The number of UK residential property transactions rose by 9.7 per cent year-on-year in January, fresh figures from HMRC shows.
Last month there were 105,940 residential property transactions, which although on a seasonally adjusted basis dropped 2.8 per cent month-on-month, was notably higher than the same month last year, a sign that while there remains much uncertainty due to existing global economic conditions, the market is now in a much healthier position than in January 2015.
“Strong market conditions prompted a solid annual increase in the number of residential transactions this January, despite the typical monthly fall from December as activity from buyers and sellers tapered off after the end of the year,” said Brian Murphy at MAB.
Andy Sommerville (left), Director of Search Acumen, like many housing commentators, expects to see transactions rise further before April, as the market braces itself for a “buy-to-let surge” ahead of changes to stamp duty.
“The full picture of the Government’s intervention into buy to let is likely to reveal itself at the end of the first quarter,” he said.
“While lack of affordability and housing supply remain a key issue, this month-on-month dip should be seen in the wider context of uncertainty around Brexit and turbulent stock markets at the beginning of the year,” Sommerville added.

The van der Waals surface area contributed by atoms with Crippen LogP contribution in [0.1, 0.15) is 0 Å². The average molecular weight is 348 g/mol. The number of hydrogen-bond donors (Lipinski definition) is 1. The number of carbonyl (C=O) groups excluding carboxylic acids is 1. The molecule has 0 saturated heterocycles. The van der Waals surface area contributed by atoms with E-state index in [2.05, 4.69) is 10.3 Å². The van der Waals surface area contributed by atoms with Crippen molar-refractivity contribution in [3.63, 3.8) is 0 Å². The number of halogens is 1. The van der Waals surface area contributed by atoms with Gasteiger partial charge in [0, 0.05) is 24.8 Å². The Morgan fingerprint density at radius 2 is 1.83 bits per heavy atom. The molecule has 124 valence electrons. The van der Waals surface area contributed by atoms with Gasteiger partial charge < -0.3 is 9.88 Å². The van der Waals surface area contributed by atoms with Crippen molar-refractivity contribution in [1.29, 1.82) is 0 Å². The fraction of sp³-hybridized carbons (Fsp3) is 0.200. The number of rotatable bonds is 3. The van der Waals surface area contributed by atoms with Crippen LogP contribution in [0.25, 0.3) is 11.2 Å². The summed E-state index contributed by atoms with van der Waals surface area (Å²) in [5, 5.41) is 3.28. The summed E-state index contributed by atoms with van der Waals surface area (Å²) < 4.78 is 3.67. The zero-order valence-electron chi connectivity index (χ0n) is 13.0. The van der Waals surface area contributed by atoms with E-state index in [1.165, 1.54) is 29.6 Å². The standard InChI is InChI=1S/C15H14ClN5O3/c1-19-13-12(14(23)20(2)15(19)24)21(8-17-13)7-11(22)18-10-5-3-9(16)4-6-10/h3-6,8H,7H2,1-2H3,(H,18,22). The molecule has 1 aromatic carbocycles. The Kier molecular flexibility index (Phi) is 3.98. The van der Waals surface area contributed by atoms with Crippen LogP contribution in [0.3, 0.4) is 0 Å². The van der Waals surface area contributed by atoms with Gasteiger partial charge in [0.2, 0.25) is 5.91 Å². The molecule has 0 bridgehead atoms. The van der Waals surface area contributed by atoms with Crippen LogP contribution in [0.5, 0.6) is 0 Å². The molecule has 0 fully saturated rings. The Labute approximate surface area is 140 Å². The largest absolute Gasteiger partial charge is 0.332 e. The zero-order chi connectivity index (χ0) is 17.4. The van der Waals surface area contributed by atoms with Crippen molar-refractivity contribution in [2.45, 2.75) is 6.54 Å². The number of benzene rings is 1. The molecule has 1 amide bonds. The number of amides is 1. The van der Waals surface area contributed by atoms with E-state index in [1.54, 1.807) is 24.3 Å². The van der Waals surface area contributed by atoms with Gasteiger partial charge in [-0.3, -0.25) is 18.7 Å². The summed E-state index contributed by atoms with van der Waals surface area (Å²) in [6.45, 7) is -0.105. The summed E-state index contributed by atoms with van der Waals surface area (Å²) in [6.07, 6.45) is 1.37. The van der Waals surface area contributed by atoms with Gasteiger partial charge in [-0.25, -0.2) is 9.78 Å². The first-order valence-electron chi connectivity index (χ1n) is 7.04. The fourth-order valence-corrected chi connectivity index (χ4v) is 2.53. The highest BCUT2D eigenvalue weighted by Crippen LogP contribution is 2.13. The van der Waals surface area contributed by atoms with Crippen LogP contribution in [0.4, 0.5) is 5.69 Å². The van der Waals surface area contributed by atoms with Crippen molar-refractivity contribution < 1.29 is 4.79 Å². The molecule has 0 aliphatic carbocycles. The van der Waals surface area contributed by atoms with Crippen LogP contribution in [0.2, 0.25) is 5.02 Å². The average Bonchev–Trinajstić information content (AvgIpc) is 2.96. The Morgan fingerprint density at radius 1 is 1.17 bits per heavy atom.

The hike in property transactions, a decline in the number of homes coming onto the market, and the announcement of new stamp duty rates for investors in November’s Autumn Statement, have placed upward pressure on house prices, which rose by 2.5 per cent in January, adding more than £4,700 to the average cost of a property, Land Registry figures show.
The annual price change now stands at 7.1 per cent, bringing the average price of a home in England and Wales to £191,812.
Peter Rollings (right), CEO of Marsh & Parsons, commented, “House prices have made quick progress already in 2016, and this will be a pleasant wake-up call for homeowners considering selling in the spring market. First-time buyers and buy-to-let investors are moving at a brisk pace, and while they continue to grossly outnumber properties for sales, house price growth will persist through the wider political uncertainty.”
London is in a whole different league, with property values pushing 14 per cent annual growth, according to the data.
Andrew Bridges, Managing Director of Stirling Ackroyd, said, “Property prices are galloping out the stalls. But it’s essentially a one-horse race in the house price stakes – and London is winning by several lengths.
“Optimism and enthusiasm for an area are positive reasons for house price jumps. But as this race progresses, the going is getting tougher for first time buyers and anyone aiming to move towards the economic gravity of London and the South East. London has always been a city of mismatch – between unaffordable and affordable boroughs. But now higher prices are triumphing across a much wider area, and some buyers are left with fewer options – and less value for their money.
“New homes are the only way to maintain more sustainable price growth – and blinkered planning rules are getting in the way of London’s future.”